Summer’s here in full blast, and my kids are doing what they do all year: beg me for ice pops. Ok, fine. I pick up the package in the grocery store of our usual, no food coloring ice pops and double check the ingredients.
E211 (Sodium Benzoate) appears front and center.
Sodium Benzoate is a preservative that’s used to kill off bacteria. Unfortunately, it also switches off vital parts of the DNA (which can eventually lead to cirrhosis of the liver and degenerative diseases such as Parkinson’s), exacerbate asthma, increase hyperactivity, and, when combined with vitamin C, cause cancer. Lovely.
Sodium Benzoate lurks in a lot of different foods (if you can call them that), but the biggest offender is soft drinks. Sodium benzoate, also known as E211, is a major ingredient in diet soft drinks. The Center for Science in the Public Interest reports that benzoic acid has properties similar to E211 and also creates allergy problems, hives and aggravation of asthma conditions. (1)
The American Beverage Association reports another significant problem with the preservative in drinks: Soft drinks using ascorbic acid (vitamin C) along with sodium benzoate, when slightly heated, carry the additional risk of the two ingredients combining to form a known cancer-causing compound called benzene. — Live Strong foundation, http://www.livestrong.com/article/256440-what-soft-drinks-have-sodium-benzoate-e211-in-them/
If that wasn’t enough to make you not want to eat it again, a study by Professor Peter Piper (no, I’m not kidding) of Sheffield University in England shows how sodium benzoate damages an important area of DNA in the “power station” of cells known as the mitochondria.
He told the London based Independent newspaper:
These chemicals have the ability to cause severe damage to DNA in the mitochondria to the point that they totally inactivate it: they knock it out altogether. The mitochondria consumes the oxygen to give you energy and if you damage it – as happens in a number of diseased states – then the cell starts to malfunction very seriously. And there is a whole array of diseases that are now being tied to damage to this DNA – Parkinson’s and quite a lot of neuro-degenerative diseases, but above all the whole process of ageing.
Professor Piper, whose work has been funded by a government research council, said tests conducted by the US Food and Drug Administration were out of date.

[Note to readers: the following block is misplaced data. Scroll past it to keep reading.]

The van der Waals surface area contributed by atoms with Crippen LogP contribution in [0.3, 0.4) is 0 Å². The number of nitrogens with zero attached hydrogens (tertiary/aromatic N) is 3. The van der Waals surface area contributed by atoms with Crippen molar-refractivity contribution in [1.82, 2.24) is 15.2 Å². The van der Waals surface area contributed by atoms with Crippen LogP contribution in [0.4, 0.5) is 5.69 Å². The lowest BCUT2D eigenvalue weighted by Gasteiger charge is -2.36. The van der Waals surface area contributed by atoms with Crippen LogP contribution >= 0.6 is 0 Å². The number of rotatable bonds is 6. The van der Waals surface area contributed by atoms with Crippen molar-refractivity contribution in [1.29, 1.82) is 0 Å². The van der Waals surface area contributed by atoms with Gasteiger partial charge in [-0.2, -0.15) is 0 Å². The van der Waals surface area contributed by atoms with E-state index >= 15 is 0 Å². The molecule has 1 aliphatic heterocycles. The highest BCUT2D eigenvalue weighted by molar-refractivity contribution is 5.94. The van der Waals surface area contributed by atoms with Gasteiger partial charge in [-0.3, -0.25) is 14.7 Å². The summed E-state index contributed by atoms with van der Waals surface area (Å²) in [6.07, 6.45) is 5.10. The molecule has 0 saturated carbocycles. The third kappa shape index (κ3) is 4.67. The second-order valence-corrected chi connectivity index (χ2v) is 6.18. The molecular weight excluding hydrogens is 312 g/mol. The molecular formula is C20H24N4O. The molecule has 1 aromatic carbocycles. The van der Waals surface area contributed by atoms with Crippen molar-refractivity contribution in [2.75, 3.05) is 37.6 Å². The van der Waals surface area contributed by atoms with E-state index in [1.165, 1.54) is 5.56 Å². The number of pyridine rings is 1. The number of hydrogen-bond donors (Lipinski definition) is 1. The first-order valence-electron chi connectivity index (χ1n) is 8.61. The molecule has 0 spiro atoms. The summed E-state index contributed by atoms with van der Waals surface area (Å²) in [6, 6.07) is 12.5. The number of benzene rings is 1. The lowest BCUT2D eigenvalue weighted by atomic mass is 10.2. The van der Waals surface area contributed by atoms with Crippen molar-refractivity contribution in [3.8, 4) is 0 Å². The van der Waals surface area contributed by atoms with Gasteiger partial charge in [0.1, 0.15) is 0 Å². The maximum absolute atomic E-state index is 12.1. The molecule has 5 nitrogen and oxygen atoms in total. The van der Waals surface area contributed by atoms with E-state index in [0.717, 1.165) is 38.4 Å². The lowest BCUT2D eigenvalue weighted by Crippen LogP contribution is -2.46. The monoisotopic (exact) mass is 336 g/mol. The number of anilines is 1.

“The food industry will say these compounds have been tested and they are complete safe,” he said. “By the criteria of modern safety testing, the safety tests were inadequate.
Like all things, safety testing moves forward and you can conduct a much more rigorous safety test than you could 50 years ago.”
He advised parents to think carefully about buying drinks with preservatives until the quantities in products were proved safe by new tests. “My concern is for children who are drinking large amounts,” he said. —http://www.annieappleseedproject.org/saofe2bepr.html
Other sources corroborate the link. The US’s National Institute of Health (NIH) confirms:
Although Sodium Benzoate (SB) significantly increased DNA damage, Potassium Benzoate (PB) did not cause a significant increase in DNA damage. The present results indicate that SB and PB are clastogenic, mutagenic and cytotoxic to human lymphocytes in vitro. — National Institute of Health http://www.ncbi.nlm.nih.gov/pubmed/21130826
Sodium Benzoate has also been linked to nerve and muscle damage in developing zebrafish. They used zebrafish for their study because zebrafish eggs are transparent and thus were easily observable (cool!)
Recent data have demonstrated that treatment with sodium benzoate (SB) leads to significant developmental defects in motor neuron axons and neuromuscular junctions in zebrafish larvae, thereby implying that SB can be neurotoxic. This study examined whether SB affects the development of dopaminergic neurons in the zebrafish brain.
The results suggest that SB exposure can cause significantly decreased survival rates of zebrafish embryos in a time- and dose-dependent manner and downregulated expression of TH and DAT in dopaminergic neurons in the zebrafish ventral diencephalon, which results in decreased locomotor activity of zebrafish larvae. This study may provide some important information for further elucidating the mechanism underlying SB-induced developmental neurotoxicity. — National Institute of Health, http://www.ncbi.nlm.nih.gov/pubmed/19294673
Our data showed that the treatment of SB led to misalignment of muscle fibers, motor neuron innervations, excess acetyl-choline receptor cluster and defective pronephric tubes. On the basis of these observations, we suggest that sodium benzoate is able to induce neurotoxicity and nephrotoxicity of zebrafish larvae. — National Institute of Health, http://www.ncbi.nlm.nih.gov/pubmed/17644306
And again from the NIH, on ADHD:
Conclusion: These data suggest that a high intake of sodium benzoate-rich beverages may contribute to ADHD-related symptoms in college students and warrants further investigation. — http://www.ncbi.nlm.nih.gov/pubmed/22538314
Wow. I want to ingest it already.